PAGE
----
Customer due diligence for banks - final document
1. Supervisors around the world are increasingly recognising the importance of ensuring that their banks have adequate controls and procedures in place so that they know the customers with whom they are dealing. Adequate due diligence on new and existing customers is a key part of these controls. Without this due diligence, banks can become subject to reputational, operational, legal and concentration risks, which can result in significant financial cost.
2. In reviewing the findings of an internal survey of cross-border banking in 1999, the Basel Committee identified deficiencies in a large number of countries' know-your-customer (KYC) policies for banks. Judged from a supervisory perspective, KYC policies in some countries have significant gaps and in others they are non-existent. Even among countries with well-developed financial markets, the extent of KYC robustness varies. Consequently, the Basel Committee asked the Working Group on Cross-border Banking1 to examine the KYC procedures currently in place and to draw up recommended standards applicable to banks in all countries. The resulting paper was issued as a consultative document in January 2001. Following a review of the comments received, the Working Group has revised the paper and the Basel Committee is now distributing it worldwide in the expectation that the KYC framework presented here will become the benchmark for supervisors to establish national practices and for banks to design their own programmes. It is important to acknowledge that supervisory practices of some jurisdictions already meet or exceed the objective of this paper and, as a result, they may not need to implement any changes.
3. KYC is most closely associated with the fight against money-laundering, which is essentially the province of the Financial Action Task Force (FATF).2 It is not the Committee's intention to duplicate the efforts of the FATF. Instead, the Committee's interest is from a wider prudential perspective. Sound KYC policies and procedures are critical in protecting the safety and soundness of banks and the integrity of banking systems. The Basel Committee and the Offshore Group of Banking Supervisors (OGBS) continue to support strongly the adoption and implementation of the FATF recommendations, particularly those relating to banks, and intend the standards in this paper to be consistent with the FATF recommendations. The Committee and the OGBS will also consider the adoption of any higher standards introduced by the FATF as a result of its current review of the 40 Recommendations. Consequently, the Working Group has been and will remain in close contact with the FATF as it develops its thoughts.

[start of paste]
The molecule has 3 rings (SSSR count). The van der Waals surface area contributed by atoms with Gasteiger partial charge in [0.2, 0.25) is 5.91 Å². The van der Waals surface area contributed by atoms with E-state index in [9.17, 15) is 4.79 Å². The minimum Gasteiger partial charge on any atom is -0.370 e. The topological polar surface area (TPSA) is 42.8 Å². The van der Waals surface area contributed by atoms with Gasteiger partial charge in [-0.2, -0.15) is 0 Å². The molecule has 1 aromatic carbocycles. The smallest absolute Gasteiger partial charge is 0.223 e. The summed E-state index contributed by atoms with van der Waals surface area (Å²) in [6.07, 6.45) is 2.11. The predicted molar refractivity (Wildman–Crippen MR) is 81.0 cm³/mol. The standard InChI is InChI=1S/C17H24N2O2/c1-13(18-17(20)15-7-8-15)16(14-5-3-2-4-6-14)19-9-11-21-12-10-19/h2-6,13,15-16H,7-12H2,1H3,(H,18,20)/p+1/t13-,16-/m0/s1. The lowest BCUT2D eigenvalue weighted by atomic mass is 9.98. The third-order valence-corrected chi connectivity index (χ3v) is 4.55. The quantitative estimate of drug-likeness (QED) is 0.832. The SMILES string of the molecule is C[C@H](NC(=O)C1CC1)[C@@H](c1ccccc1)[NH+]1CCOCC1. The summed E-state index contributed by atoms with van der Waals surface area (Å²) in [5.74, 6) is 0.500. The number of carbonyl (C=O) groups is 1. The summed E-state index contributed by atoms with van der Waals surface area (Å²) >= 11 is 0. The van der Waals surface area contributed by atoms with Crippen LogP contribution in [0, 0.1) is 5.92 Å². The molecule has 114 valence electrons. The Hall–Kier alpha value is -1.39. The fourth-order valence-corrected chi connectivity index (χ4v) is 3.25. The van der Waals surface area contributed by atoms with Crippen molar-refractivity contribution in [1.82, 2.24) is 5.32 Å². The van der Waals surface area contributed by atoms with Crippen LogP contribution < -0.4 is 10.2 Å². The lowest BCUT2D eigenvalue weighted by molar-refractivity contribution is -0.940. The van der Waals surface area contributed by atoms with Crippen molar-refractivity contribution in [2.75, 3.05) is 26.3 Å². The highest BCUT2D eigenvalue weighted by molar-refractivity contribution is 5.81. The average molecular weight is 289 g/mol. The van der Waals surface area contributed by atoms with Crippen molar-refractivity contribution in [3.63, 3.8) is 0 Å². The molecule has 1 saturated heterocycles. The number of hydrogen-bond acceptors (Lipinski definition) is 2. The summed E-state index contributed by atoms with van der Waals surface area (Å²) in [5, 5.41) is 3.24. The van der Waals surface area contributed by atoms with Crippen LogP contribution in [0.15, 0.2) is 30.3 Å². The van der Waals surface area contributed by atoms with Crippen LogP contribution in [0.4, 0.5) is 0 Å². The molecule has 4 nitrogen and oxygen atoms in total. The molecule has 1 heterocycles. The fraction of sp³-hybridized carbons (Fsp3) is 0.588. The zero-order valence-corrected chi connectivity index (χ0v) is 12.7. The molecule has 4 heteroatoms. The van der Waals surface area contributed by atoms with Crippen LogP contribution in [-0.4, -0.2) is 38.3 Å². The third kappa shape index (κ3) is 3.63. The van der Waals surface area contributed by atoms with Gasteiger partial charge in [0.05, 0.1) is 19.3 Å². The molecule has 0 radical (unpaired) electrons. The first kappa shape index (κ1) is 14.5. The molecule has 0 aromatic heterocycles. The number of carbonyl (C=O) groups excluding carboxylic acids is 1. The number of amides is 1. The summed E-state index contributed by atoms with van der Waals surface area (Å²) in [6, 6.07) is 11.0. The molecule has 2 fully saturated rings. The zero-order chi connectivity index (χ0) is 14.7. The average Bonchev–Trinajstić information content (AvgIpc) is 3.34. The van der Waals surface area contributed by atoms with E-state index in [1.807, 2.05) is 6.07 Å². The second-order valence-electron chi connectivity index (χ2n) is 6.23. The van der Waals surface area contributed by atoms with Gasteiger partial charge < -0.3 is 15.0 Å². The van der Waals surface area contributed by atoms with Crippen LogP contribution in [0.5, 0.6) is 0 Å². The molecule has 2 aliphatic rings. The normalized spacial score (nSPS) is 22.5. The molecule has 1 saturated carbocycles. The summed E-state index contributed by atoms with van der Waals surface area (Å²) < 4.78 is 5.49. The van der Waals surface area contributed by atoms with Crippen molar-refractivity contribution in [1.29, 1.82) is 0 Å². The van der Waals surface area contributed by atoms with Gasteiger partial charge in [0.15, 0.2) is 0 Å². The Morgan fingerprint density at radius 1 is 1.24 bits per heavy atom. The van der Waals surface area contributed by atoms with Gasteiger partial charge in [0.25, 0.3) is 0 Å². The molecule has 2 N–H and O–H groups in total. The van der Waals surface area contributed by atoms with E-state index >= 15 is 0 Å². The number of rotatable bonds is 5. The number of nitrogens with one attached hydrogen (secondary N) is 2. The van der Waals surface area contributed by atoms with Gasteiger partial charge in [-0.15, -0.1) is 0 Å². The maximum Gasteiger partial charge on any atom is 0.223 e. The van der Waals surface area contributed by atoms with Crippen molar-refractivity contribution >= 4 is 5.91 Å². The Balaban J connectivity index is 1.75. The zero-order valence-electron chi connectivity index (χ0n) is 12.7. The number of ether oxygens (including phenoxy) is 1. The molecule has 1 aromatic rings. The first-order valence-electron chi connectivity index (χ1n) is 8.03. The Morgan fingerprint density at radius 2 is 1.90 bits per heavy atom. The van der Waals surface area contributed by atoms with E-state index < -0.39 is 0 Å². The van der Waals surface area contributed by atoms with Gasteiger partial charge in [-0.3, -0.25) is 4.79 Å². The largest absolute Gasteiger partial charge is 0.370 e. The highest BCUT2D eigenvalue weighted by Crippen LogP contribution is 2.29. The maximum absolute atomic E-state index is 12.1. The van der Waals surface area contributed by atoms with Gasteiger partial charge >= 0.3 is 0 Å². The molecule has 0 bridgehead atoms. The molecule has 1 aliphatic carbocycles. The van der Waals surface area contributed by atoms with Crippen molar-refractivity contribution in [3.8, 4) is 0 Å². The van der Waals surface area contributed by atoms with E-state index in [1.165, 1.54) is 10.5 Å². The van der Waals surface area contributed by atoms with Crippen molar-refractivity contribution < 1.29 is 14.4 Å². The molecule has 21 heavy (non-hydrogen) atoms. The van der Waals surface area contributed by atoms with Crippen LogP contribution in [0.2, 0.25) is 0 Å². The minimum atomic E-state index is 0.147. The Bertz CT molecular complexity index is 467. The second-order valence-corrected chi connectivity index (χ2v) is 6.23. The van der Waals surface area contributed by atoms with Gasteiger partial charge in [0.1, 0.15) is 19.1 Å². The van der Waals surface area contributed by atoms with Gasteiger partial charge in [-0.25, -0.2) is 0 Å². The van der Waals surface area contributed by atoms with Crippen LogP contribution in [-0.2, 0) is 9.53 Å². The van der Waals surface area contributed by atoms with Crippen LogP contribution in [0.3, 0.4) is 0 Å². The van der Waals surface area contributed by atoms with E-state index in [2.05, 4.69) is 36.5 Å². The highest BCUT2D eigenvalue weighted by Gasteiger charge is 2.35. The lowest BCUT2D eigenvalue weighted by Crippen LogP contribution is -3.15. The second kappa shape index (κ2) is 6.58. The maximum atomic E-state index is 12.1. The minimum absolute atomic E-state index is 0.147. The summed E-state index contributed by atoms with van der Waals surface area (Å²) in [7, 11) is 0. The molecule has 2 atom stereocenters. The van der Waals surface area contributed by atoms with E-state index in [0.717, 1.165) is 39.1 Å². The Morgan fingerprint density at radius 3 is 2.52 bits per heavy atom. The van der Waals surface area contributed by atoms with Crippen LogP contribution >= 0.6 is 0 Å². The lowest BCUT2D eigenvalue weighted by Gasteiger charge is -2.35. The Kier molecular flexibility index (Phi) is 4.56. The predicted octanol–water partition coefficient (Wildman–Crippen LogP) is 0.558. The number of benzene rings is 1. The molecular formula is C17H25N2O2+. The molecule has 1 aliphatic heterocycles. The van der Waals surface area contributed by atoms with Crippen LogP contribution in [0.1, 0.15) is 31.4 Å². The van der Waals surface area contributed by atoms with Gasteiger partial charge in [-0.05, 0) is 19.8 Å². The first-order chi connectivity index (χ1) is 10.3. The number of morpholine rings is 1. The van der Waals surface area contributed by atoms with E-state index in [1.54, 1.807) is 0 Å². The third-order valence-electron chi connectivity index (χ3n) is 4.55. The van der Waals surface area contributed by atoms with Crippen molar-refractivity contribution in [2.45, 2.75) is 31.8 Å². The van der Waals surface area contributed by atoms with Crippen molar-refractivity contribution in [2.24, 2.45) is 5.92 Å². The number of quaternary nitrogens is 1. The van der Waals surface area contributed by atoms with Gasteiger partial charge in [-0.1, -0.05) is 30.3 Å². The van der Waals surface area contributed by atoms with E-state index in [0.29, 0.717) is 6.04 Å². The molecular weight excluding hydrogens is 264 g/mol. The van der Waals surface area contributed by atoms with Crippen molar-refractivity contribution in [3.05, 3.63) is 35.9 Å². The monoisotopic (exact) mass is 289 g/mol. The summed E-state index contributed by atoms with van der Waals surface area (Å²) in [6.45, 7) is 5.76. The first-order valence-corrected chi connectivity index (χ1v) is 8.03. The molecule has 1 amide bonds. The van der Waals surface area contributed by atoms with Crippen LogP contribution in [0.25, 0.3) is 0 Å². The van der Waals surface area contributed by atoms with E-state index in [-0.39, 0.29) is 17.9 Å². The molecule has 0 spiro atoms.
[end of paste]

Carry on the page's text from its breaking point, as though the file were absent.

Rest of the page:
4. The Basel Committee's approach to KYC is from a wider prudential, not just anti-money laundering, perspective. Sound KYC procedures must be seen as a critical element in the effective management of banking risks. KYC safeguards go beyond simple account opening and record-keeping and require banks to formulate a customer acceptance policy and a tiered customer identification programme that involves more extensive due diligence for higher risk accounts, and includes proactive account monitoring for suspicious activities.
5. The Basel Committee's interest in sound KYC standards originates from its concerns for market integrity and has been heightened by the direct and indirect losses incurred by banks due to their lack of diligence in applying appropriate procedures. These losses could probably have been avoided and damage to the banks' reputation significantly diminished had the banks maintained effective KYC programmes.
6. This paper reinforces the principles established in earlier Committee papers by providing more precise guidance on the essential elements of KYC standards and their implementation. In developing this guidance, the Working Group has drawn on practices in member countries and taken into account evolving supervisory developments. The essential elements presented in this paper are guidance as to minimum standards for worldwide implementation for all banks. These standards may need to be supplemented and/or strengthened, by additional measures tailored to the risks of particular institutions and risks in the banking system of individual countries. For example, enhanced diligence is required in the case of higher-risk accounts or for banks that specifically aim to attract high net-worth customers. In a number of specific sections in this paper, there are recommendations for higher standards of due diligence for higher risk areas within a bank, where applicable.
7. The need for rigorous customer due diligence standards is not restricted to banks. The Basel Committee believes similar guidance needs to be developed for all non-bank financial institutions and professional intermediaries of financial services such as lawyers and accountants.
2: The FATF is an inter-governmental body which develops and promotes policies, both nationally and internationally, to combat money laundering. It has 29 member countries and two regional organisations. It works in close cooperation with other international bodies involved in this area such as the United Nations Office for Drug Control and Crime Prevention, the Council of Europe, the Asia-Pacific Group on Money Laundering and the Caribbean Financial Action Task Force. The FATF defines money laundering as the processing of criminal proceeds in order to disguise their illegal origin.
- Original text in English (PDF, 25 pages, 116 kb)
- Translation in French (PDF, 22 pages, 125 kb)
- Translation in German (PDF, 24 pages, 138 kb)
- Translation in Italian (PDF, 24 pages, 130 kb)
- Translation in Spanish (PDF, 28 pages, 116 kb)